Thursday, March 14, 2013

8th Grade Red Pen Teacher

In the 8th grade, we had a teacher who red-penned each and every mistake and each and every paper we handed in.

Self esteem be damned.

Punctuation, grammar and spelling had to be perfect and it became a breathtaking reward to get back a paper with no red on it, where she wrote, "Nice job!"

It was among the best 'trophies' I had.

This was in a by-gone era where awards went for achievement rather than for just...showing up.

We played "tag" and had to apologize to teachers when we interrupted class.  We were held responsible for homework not handed in and were expected to work for spending money. The only kids who got an "allowance", that is, money for breathing, were on television.

Recently, I read a report from one who holds a MA degree.  The report was riddled with grammatical error and I was tempted to pull out a red pen and send it back with the request that it be re-submitted with corrections.

This, however, might bring a union sanction and a paid trip to a therapist to help her recover her bruised self esteem.  I might have been accused of bullying and asked to provide copies of other reports that I have asked for correction.

Sadly, I let it be.

Someone sent me a professor's statement made on a public forum.  The college professor was making a point, about something I don't recall, because I was focused upon the improper use of "affect" and "effect" and the addition of "irregardless", which, my spell checker shows feint interest in.  His speciality is teaching young children how to read.

Why must I be so judgmental?  Why can't I embrace the the new text-speak language?

I think of the Chinese joke:

What do you call one who speaks three languages?

Trilingual.

What do you call one who speaks two languages?

Bilingual.

What do you call one who can only speak one language?

An American.

I look back, all those years ago, and wish I had worked harder at Latin.

Case of rum, case of rum, what can one do, anyway?

18 comments:

taicraven said...

This is so timely. I have just seen a screenshot of a Google search for the common affliction "lack toast and tolerant."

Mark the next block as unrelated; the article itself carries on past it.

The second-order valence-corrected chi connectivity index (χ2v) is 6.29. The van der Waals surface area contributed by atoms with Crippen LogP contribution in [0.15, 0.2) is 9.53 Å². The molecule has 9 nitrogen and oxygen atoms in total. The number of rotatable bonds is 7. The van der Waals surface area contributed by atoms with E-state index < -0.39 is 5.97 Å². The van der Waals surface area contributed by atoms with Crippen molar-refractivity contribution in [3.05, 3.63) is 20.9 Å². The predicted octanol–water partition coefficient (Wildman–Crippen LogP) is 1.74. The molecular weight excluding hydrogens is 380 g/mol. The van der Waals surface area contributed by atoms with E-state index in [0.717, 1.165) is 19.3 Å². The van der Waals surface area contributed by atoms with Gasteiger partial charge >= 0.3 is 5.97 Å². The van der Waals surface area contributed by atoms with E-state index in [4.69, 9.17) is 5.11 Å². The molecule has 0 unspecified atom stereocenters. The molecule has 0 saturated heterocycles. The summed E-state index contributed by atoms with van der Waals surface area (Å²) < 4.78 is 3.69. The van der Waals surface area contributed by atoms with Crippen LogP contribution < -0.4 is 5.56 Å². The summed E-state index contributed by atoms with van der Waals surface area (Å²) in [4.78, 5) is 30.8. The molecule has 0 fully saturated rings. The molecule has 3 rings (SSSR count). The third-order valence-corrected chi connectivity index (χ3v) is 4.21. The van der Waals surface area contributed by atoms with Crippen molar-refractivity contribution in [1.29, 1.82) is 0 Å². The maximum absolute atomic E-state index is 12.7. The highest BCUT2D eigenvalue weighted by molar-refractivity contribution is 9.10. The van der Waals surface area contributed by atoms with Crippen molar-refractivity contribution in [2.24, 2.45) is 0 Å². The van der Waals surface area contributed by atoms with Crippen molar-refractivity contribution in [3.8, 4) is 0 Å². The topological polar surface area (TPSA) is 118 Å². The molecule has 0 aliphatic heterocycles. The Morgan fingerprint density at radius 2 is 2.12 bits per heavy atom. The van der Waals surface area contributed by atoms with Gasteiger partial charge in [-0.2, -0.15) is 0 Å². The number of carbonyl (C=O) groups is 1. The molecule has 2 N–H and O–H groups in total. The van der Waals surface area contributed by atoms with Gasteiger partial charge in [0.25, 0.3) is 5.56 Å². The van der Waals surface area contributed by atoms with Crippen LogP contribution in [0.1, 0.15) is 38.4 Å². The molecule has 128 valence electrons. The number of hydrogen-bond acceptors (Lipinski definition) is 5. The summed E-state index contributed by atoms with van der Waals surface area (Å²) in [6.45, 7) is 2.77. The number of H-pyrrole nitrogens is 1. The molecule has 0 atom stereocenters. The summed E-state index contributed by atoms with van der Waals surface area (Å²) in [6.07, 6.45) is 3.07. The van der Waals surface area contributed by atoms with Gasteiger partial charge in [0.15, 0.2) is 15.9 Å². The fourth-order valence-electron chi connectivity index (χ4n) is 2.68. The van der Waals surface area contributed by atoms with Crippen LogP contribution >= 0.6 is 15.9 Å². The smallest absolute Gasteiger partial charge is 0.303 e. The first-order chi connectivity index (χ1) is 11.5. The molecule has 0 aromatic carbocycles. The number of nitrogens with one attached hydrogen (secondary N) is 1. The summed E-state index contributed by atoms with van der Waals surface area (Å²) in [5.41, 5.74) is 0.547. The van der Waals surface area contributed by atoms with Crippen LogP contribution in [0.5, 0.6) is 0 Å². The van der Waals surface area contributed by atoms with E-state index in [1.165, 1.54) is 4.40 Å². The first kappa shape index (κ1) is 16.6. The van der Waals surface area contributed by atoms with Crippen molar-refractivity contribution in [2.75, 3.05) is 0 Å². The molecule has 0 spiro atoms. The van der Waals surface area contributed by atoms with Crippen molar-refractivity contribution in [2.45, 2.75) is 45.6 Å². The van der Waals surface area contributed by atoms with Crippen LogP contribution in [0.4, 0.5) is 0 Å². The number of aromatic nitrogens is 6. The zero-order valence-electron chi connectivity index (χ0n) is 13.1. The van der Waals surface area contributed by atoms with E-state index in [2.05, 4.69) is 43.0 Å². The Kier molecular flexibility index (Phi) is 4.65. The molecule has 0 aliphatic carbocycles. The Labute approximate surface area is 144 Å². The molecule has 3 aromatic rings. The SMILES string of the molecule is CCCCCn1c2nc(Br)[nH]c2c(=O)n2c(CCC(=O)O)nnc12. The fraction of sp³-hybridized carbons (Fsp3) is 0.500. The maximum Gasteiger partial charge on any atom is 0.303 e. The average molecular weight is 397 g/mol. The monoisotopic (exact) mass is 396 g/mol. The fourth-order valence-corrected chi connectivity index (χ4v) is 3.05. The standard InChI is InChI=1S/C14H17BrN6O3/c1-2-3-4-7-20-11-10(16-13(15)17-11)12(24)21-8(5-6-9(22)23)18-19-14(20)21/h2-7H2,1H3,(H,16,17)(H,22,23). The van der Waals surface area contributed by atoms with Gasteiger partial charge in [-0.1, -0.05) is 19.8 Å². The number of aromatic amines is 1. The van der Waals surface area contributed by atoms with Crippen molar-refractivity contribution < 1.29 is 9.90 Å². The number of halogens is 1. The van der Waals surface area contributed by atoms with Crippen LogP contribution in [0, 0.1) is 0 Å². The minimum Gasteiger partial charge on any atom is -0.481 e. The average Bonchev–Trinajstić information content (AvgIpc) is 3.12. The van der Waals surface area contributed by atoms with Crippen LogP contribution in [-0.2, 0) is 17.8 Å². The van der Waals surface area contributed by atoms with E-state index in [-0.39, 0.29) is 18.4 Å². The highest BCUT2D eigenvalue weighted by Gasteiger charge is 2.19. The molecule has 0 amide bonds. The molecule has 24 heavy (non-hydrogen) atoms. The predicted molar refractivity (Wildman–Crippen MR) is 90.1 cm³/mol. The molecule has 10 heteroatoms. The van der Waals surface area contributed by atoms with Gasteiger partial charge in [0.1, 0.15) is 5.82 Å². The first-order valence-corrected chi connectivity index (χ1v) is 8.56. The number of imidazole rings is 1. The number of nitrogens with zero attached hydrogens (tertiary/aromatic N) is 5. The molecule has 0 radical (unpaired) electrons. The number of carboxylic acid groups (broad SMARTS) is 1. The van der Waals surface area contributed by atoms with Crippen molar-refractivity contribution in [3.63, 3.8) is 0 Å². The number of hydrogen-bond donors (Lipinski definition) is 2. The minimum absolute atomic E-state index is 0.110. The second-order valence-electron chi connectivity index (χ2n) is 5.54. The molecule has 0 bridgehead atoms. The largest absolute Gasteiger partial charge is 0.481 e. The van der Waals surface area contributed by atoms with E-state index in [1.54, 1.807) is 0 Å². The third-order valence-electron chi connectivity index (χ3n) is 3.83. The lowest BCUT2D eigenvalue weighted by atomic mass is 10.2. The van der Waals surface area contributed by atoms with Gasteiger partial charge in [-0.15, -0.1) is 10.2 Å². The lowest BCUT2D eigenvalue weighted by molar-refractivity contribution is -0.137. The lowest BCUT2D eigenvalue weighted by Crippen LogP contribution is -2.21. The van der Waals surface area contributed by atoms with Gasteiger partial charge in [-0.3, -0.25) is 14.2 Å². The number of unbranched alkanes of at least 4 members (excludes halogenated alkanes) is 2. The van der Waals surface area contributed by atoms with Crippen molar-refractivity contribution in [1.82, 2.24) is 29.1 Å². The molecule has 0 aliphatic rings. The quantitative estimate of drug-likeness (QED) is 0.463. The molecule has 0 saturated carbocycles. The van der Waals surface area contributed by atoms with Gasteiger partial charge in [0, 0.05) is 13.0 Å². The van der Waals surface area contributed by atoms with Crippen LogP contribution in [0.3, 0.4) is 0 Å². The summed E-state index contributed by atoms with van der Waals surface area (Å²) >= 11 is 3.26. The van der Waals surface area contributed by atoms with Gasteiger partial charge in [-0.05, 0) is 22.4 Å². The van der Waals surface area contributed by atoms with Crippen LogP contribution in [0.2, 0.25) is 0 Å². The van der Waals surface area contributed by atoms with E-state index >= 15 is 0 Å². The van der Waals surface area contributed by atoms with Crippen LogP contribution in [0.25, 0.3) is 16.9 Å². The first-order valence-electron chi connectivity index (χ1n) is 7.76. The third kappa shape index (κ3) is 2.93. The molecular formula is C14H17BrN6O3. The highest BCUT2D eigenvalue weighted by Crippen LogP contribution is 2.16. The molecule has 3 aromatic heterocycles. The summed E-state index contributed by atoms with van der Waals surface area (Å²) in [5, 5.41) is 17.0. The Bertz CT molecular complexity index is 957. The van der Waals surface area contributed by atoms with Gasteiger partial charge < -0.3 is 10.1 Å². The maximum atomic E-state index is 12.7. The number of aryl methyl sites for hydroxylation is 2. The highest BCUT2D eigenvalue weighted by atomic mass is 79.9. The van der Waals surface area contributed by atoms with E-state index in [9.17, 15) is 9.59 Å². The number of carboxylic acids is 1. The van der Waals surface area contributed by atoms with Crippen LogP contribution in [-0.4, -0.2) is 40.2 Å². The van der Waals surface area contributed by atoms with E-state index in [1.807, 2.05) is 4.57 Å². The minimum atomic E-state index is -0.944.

dadgum said...

Supposably, we are opposed to go to school to learn. But, for no pacific reason, many flail to do so. They are left floundering on the shores of edumacation.

lol taicraven..

Anonymous said...

Not only that, but teachers don't like it when you ax them a question.

Anonymous said...

This reminds me of the book, "Eats, shoots and leaves"...based on where you put the punctuation it could sound like a cute koala or a gangster... LOL

Anonymous said...

ITA great post. In the office where I worked for years I would hear others on their phones ask "where you at" made my skin hurt. I watched Jodie Arias use edify and other words incorrectly,she really thinks she's intelligent.
I attended school many,many years ago and the Red Pen Teacher would have been a good fit,we were also taught penmanship. My father wouldn't even allow me too refer too someone I was dating as a guy,he was too be referred too as a young man. I was also taught how I should stand and walk,as if there was a book on my head,even up and down stairs. Being a female that has served me well.
This is truly an amazing blog,and I thank you for all your hard work and dedication.

Anonymous said...

@ Anonymous said...
Not only that, but teachers don't like it when you ax them a question.

March 15, 2013 at 11:06 AM

Recall schools started teaching "Ebonics" as a credit?? /sad

Anonymous said...

When I was in grammar school I had a teacher that didn't like us using prepositions, such as don't, won't, etc. So, I got into the habit of using did not, and would not. After SA, I had to trash 40 years of leaving out these prepositions so my denials could be reliable.

Sus said...

I annoy my daughter about her facebook grammar so much that she posted this:

To my mom...
Then a picture from the movie "Jerry McGuire" and it says "You had me at the proper use of you're."

Anon, those are contractions, not prepositions. Prepositions show relationship: on, with, near, next. Thank you for allowing this retired teacher to feel at home for a minute.

The first thing I wanted my students to know was I'm seeking learning and growth from them. Mistakes tell us where to start, what to change. You'd be surprised how many middle schoolers believe they know it all and should defend a mistake to the end of time.

I don't mind text speak, and use it myself when I'm texting privately. When I post on a public forum, I try to use proper English. Sometimes my phone has a mind of it's own.